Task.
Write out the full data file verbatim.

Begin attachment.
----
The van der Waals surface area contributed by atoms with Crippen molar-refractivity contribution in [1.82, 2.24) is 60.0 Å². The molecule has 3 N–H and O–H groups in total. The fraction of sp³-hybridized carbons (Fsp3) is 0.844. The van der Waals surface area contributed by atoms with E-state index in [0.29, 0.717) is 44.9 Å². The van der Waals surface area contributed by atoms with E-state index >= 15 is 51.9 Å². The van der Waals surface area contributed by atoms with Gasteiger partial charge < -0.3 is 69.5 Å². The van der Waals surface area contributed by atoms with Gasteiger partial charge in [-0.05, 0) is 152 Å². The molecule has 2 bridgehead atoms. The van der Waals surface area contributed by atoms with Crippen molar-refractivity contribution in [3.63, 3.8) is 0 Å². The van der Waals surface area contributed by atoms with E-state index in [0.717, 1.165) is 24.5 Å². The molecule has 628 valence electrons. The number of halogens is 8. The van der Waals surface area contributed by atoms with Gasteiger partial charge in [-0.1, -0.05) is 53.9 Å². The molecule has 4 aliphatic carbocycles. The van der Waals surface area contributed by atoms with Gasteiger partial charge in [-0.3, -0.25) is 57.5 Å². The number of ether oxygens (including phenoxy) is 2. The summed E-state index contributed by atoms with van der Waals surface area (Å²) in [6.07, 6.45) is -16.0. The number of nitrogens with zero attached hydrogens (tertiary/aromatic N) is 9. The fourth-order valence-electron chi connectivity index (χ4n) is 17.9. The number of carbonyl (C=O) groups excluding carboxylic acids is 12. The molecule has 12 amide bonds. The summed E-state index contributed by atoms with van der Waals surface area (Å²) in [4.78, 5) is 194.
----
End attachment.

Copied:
The van der Waals surface area contributed by atoms with Crippen molar-refractivity contribution in [1.82, 2.24) is 60.0 Å². The molecule has 3 N–H and O–H groups in total. The fraction of sp³-hybridized carbons (Fsp3) is 0.844. The van der Waals surface area contributed by atoms with E-state index in [0.29, 0.717) is 44.9 Å². The van der Waals surface area contributed by atoms with E-state index >= 15 is 51.9 Å². The van der Waals surface area contributed by atoms with Gasteiger partial charge < -0.3 is 69.5 Å². The van der Waals surface area contributed by atoms with Gasteiger partial charge in [-0.05, 0) is 152 Å². The molecule has 2 bridgehead atoms. The van der Waals surface area contributed by atoms with Crippen molar-refractivity contribution in [3.63, 3.8) is 0 Å². The van der Waals surface area contributed by atoms with E-state index in [0.717, 1.165) is 24.5 Å². The molecule has 628 valence electrons. The number of halogens is 8. The van der Waals surface area contributed by atoms with Gasteiger partial charge in [-0.1, -0.05) is 53.9 Å². The molecule has 4 aliphatic carbocycles. The van der Waals surface area contributed by atoms with Gasteiger partial charge in [-0.3, -0.25) is 57.5 Å². The number of ether oxygens (including phenoxy) is 2. The summed E-state index contributed by atoms with van der Waals surface area (Å²) in [6.07, 6.45) is -16.0. The number of nitrogens with zero attached hydrogens (tertiary/aromatic N) is 9. The fourth-order valence-electron chi connectivity index (χ4n) is 17.9. The number of carbonyl (C=O) groups excluding carboxylic acids is 12. The molecule has 12 amide bonds. The summed E-state index contributed by atoms with van der Waals surface area (Å²) in [4.78, 5) is 194.